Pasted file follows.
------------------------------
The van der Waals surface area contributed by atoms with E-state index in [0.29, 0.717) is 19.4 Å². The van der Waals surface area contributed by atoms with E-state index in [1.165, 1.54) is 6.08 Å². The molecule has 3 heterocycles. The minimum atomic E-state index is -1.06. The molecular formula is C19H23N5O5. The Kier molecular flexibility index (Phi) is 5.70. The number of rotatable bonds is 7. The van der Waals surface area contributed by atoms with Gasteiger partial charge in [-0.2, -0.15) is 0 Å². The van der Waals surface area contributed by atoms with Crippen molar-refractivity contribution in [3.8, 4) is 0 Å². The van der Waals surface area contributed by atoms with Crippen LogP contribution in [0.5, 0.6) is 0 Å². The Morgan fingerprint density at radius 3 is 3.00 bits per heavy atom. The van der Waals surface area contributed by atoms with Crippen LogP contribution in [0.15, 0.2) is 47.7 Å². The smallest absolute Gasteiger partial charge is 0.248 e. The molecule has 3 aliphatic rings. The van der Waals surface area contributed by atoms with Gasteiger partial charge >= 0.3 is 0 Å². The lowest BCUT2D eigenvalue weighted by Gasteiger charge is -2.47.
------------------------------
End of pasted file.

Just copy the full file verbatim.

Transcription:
The van der Waals surface area contributed by atoms with E-state index in [0.29, 0.717) is 19.4 Å². The van der Waals surface area contributed by atoms with E-state index in [1.165, 1.54) is 6.08 Å². The molecule has 3 heterocycles. The minimum atomic E-state index is -1.06. The molecular formula is C19H23N5O5. The Kier molecular flexibility index (Phi) is 5.70. The number of rotatable bonds is 7. The van der Waals surface area contributed by atoms with Gasteiger partial charge in [-0.2, -0.15) is 0 Å². The van der Waals surface area contributed by atoms with Crippen molar-refractivity contribution in [3.8, 4) is 0 Å². The van der Waals surface area contributed by atoms with Crippen LogP contribution in [0.5, 0.6) is 0 Å². The Morgan fingerprint density at radius 3 is 3.00 bits per heavy atom. The van der Waals surface area contributed by atoms with Crippen LogP contribution in [0.15, 0.2) is 47.7 Å². The smallest absolute Gasteiger partial charge is 0.248 e. The molecule has 3 aliphatic rings. The van der Waals surface area contributed by atoms with Gasteiger partial charge >= 0.3 is 0 Å². The lowest BCUT2D eigenvalue weighted by Gasteiger charge is -2.47.